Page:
Social Security Disability Insurance, or SSDI, is a program that provides income payments to workers when a disability renders them unable to continue supporting themselves. Because many workers also support family members, the program also provides Dunedin SSDI benefits for children and spouses.
Demonstrating eligibility for SSDI can be complex, but it is a necessary hurdle that must be overcome to obtain benefits. Because these benefits can be critical to a family’s financial security, applicants frequently find it useful to retain an experienced attorney for help with an application. An SSDI lawyer could also help families appeal their denied claims.
The amount of benefits disabled workers receive through the SSDI program depends on the earnings of the workers during their productive years. Family members who are eligible to receive derivative benefits can receive up to half the amount awarded to the disabled employee.
It is important to realize, however, that SSDI has a cap on the total amount of benefits available to children and spouses in Dunedin. The percentage varies somewhat according to different factors, but in general, a family can receive no more than 150 to 180 percent of the disabled worker’s benefits.
Therefore, if many family members apply for benefits, they may receive an amount that is less than 50 percent of the eligible worker’s total. Benefits paid to a divorced spouse, however, will not reduce the amount paid to the rest of the worker’s family.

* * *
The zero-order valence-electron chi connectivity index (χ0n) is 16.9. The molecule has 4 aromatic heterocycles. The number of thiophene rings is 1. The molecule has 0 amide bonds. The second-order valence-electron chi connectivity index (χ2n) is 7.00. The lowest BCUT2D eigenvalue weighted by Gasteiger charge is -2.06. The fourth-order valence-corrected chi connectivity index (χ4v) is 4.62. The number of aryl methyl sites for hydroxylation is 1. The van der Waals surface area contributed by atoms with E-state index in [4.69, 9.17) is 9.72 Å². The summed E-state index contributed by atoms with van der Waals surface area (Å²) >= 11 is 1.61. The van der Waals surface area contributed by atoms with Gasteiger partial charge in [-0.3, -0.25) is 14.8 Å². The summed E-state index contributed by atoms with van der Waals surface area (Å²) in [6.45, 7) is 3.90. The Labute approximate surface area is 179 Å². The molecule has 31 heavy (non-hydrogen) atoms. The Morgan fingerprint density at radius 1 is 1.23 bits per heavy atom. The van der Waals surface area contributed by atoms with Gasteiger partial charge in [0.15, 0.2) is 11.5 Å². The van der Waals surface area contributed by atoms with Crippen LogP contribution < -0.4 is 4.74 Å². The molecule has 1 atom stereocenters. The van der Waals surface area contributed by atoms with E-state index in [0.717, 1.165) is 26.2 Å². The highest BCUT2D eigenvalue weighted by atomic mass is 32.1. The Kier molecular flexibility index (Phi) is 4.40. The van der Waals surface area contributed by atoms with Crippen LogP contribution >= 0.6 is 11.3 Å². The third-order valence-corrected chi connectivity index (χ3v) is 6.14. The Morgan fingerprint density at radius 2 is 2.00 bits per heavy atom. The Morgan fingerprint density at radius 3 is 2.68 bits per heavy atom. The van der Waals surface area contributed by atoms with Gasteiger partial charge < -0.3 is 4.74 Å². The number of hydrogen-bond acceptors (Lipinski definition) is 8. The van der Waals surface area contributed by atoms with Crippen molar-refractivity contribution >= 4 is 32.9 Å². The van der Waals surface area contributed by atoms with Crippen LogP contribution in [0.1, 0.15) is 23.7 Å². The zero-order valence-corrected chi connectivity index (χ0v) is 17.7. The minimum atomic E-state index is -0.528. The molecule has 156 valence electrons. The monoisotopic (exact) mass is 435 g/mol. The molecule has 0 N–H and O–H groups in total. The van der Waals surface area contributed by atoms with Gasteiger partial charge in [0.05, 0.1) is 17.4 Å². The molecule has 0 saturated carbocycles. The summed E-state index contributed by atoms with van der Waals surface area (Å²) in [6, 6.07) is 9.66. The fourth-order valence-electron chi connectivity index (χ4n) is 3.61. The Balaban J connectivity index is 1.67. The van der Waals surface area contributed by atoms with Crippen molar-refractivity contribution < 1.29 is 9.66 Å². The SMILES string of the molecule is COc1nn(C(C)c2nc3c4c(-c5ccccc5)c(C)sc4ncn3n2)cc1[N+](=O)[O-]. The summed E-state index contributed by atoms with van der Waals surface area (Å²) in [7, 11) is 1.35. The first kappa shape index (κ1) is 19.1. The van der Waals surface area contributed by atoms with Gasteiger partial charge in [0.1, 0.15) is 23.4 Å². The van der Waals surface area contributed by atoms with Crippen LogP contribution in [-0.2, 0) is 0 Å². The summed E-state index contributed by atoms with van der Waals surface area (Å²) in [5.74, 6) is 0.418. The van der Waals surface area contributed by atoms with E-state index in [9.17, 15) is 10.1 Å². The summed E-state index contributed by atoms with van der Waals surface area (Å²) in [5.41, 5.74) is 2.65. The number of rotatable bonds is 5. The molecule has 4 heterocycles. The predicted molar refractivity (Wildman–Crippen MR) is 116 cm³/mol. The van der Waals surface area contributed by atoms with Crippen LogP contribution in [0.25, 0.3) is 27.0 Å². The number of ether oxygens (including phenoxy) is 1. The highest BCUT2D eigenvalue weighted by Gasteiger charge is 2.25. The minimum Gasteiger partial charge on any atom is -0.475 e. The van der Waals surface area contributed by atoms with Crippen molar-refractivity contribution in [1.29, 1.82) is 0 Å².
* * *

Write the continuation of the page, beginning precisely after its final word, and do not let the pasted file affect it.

Dunedin SSDI benefits for children and spouses are not available in every family situation. If the circumstances warrant payment of family benefits, eligible parties include:
For a spouse to receive SSDI benefits based on the husband or wife’s disability, that spouse must either be aged 62 or older or be caring for the worker’s child who is under age 16 or disabled. For children, stepchildren, or dependent grandchildren to receive benefits, they must be under the age of 18 (or 20 if still in high school) or suffer from a disability that began before they reached the age of 22.
The SSDI program is administered by the Social Security Administration, a sizeable federal agency with strict rules for determining eligibility. Unfortunately, SSA’s requirements can be complex and difficult to understand. Even qualified applicants often receive a denial notice because they fail to document their eligibility according to agency guidelines. To increase their chances of success, many applicants choose to retain legal counsel.
Applicants who are seeking benefits, who have been denied benefits, or who have received notice that their benefits will be discontinued frequently seek assistance from an experienced SSDI lawyer. A skilled attorney could fully explain SSA’s requirements, collect the necessary documentation, and help disabled workers assemble a compelling application or appeal. To learn more about Dunedin SSDI benefits for children and spouses, contact a lawyer today and schedule a consultation.